And The Nation notes that a new book is coming out in May that should shed more light. It's not long and worth the full read (good links too). Here are three separate paragraph picks:

You can find all about it in a widely under-read article in the September 2007 issue of Mother Jones, in which Kathryn Joyce and Jeff Sharlet reported that "through all of her years in Washington, Clinton has been an active participant in conservative Bible study and prayer circles that are part of a secretive Capitol Hill group known as "The "Fellowship," also known as The Family. But it won't be a secret much longer. Jeff Sharlet's shocking exposé The Family: The Secret Fundamentalism at the Heart of American Power will be published in May.

This has not been a casual connection for Clinton. She has written of Doug Coe, The Family's publicity-averse leader, that he is "a unique presence in Washington: a genuinely loving spiritual mentor and guide to anyone, regardless of party or faith, who wants to deepen his or her relationship with God."

Sharlet generously attributes Clinton's involvement to the under-appreciated depth of her religiosity, but he himself struggles to define The Family's theological underpinnings. The Family avoids the word Christian but worships Jesus, though not the Jesus who promised the earth to the "meek." They believe that, in mass societies, it's only the elites who matter, the political leaders who can build God's "dominion" on earth. Insofar as The Family has a consistent philosophy, it's all about power--cultivating it, building it and networking it together into ever-stronger units, or "cells." "We work with power where we can," Doug Coe has said, and "build new power where we can't."

Sunday, March 23, 2008

US Press Corp Is A Door Mat, Unwilling to Use Judgment

Tom Edsall over at The Huffington Post does a terrific interview with Walter Pincus, a reporter who has written for the Washington Post for nearly 40 years (he is 75). The discussion focus on how the press has changed since the 1960s and how in false value of "fairness" has been used by the press to relay all statements equally, even when not supported by the facts.

I wrote elsewhere about why I cancelled my New York Times subscription. I felt (mostly from the editorials over at the Post) that my home town paper was not much better. Pincus' description of his editors is down right heart-rending: Pincus had to cope with attempts by editors at the Post to downgrade his articles. His stories were described as too "incremental," or "difficult to edit." He was criticized as a "crusader." Editors claimed his stories were hard to "verify."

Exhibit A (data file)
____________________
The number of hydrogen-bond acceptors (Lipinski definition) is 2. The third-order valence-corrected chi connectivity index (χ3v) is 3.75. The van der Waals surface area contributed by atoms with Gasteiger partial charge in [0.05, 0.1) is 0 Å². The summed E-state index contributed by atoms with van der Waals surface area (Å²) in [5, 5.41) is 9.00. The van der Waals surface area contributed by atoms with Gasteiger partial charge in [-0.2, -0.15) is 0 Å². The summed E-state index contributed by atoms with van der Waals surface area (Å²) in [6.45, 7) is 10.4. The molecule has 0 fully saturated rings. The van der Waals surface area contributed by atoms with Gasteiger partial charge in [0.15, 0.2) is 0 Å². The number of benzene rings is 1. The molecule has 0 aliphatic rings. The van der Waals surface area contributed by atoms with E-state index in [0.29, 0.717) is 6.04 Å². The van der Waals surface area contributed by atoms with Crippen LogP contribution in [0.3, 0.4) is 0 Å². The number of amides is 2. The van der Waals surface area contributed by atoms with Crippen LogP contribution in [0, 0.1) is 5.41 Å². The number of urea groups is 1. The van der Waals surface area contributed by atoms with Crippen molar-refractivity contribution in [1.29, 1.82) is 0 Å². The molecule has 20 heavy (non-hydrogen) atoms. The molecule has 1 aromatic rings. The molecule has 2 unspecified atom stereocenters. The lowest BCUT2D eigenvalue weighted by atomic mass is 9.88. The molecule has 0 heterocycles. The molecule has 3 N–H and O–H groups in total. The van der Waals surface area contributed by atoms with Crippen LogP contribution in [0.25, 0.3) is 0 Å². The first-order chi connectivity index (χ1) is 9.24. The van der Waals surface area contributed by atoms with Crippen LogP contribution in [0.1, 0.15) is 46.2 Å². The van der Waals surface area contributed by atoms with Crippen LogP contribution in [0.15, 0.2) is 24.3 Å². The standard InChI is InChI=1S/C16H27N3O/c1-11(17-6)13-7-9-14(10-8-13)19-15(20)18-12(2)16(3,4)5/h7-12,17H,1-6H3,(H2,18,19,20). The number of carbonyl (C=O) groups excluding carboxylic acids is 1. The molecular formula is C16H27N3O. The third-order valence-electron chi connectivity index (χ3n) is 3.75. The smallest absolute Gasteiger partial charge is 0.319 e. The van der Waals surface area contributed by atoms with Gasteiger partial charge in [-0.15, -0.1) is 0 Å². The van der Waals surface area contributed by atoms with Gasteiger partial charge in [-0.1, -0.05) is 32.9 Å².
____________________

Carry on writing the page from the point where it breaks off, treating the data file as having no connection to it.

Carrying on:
Here's more context:

While seeking to "be neutral, unbiased and objective, presenting both or all sides as if they were on the sidelines refereeing a game," the print and electronic media have relegated themselves to the role of "common carriers, transmitters of other people's ideas and thoughts, irrespective of import, relevance and at times even accuracy," Pincus contends.

At this stage, Pincus suggests, a relatively simple courageous act for the media would be to stop printing non-news:

"A new element of courage in journalism would be for editors and reporters to decide not to cover the president's statements when he or she--or any public figure--repeats essentially what he or she has said before. Journalistic courage should also include the decision not to publish in a newspaper or carry on a television or radio news show any statements made by government officials that are designed solely as a public relations tool, offering no new or valuable information to the public."

And this is just from the background set up for the interview Edsall conducts, which I highly recommend. I hope that it opens a bigger discussion, especially given how the press' treatment of Hillary's "viability" is still affecting the campaign.

Easter Poem

I was too unwell to make it to church today, Easter. But I'm watching the webcast from the National Cathedral. I was there on Friday for a bit of the three hour service in the afternoon, for the last bit. I planned to write about that, but haven't been up for doing so, but I hope to soon.